DEARBORN — The Environmental Health Research-to-Action (EHRA) project under Healthy Dearborn is the first step in a long-term community-academic partnership to address environmental health disparities experienced by residents in Dearborn’s Southend, a predominantly Arab American community. This program, which ran from July 23 to August 1, is usually open for high school students who attend a school in Dearborn.
The Detroit Metropolitan Region is home to more than 400,000 Arab Americans, with the densest population in Dearborn. Dearborn’s Southend experiences relatively high air pollution and related health risks that have been reported through multiple data sources via EPA’s EJScreen tool (EPA, 2017).
Several community-based organizations have identified the following aims as a priority for addressing health concerns by synthesizing existing research, by developing youth capacity in a range of skills in environmental health and policy advocacy and by establishing a set of short and long-term actions developed by Dearborn’s Southend community.
“Two years ago, we asked community members and residents about the priority health issues that were facing their community and issues that would prevent kids from being active.” – Sara Gleicher, Healthy Dearborn project manager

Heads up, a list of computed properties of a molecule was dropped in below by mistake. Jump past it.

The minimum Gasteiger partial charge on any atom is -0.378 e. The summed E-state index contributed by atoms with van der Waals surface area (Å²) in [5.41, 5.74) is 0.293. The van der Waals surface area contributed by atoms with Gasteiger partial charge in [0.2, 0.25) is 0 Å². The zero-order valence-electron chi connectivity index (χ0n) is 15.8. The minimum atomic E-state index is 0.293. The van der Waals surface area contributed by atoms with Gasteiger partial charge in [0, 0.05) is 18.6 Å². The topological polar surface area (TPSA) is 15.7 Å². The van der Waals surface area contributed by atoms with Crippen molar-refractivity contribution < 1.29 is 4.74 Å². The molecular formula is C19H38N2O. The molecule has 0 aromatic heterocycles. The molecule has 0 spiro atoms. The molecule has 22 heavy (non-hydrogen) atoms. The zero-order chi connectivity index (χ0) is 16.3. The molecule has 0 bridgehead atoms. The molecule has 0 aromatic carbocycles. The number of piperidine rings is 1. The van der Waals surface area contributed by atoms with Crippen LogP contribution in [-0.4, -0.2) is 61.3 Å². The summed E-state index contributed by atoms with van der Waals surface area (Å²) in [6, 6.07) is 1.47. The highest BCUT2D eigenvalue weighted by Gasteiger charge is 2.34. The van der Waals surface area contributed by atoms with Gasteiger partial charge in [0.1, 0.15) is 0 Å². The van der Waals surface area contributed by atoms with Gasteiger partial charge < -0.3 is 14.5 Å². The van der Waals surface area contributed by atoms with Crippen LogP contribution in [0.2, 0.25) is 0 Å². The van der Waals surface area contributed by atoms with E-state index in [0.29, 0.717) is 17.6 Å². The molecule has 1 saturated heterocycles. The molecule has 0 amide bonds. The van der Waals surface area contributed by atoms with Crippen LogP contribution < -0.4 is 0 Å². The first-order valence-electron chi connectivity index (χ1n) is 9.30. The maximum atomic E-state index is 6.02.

With support from leaders in the city of Dearborn and Dearborn Public Schools, in partnership with Beaumont Health’s Healthy Dearborn coalition and the University of Michigan-Dearborn’s Departments of Health and Human Services and Behavioral Sciences, the EHRA program was funded through a university grant in collaboration with the Healthy Dearborn Initiative, allowing 20 students to attend the free, six-day workshop with a paid stipend.
Healthy Dearborn is a robust coalition of more than 200 community residents, businesses, employees and elected and civic leaders. It encompasses many programs, including EHRA, and its mission is to create valuable opportunities for people in Dearborn to practice healthy lifestyles by enriching their minds, nurturing their bodies and revitalizing their spirit.
Developed by two U of M-Dearborn faculty members, Natalie Sampson, Ph.D. and Carmel Price, Ph.D., in 2016, EHRA sustainably increases community-wide understanding of exposure and health patterns. It’s the first attempt to really take data and use it to change conditions and policies to better impact the community residents.
“Two years ago, we asked community members and residents about the priority health issues that were facing their community and issues that would prevent kids from being active,” Sara Gleicher, project manager of Healthy Dearborn, told The AANews.
She said people in the Southend community came up with three priority health issues: Air pollution, slag trucks driving through the neighborhoods and not enough kids being able to play outside because of the air quality.
“We had a follow-up meeting at Salina Elementary School and at this meeting there were 20-25 women with full-length burqas who spoke Arabic,” Gleicher said, adding that, fortunately, an intern from U of M-Dearborn was present who could translate for them.
“They were passionate about the impact of pollution on their lives,” Gleicher said.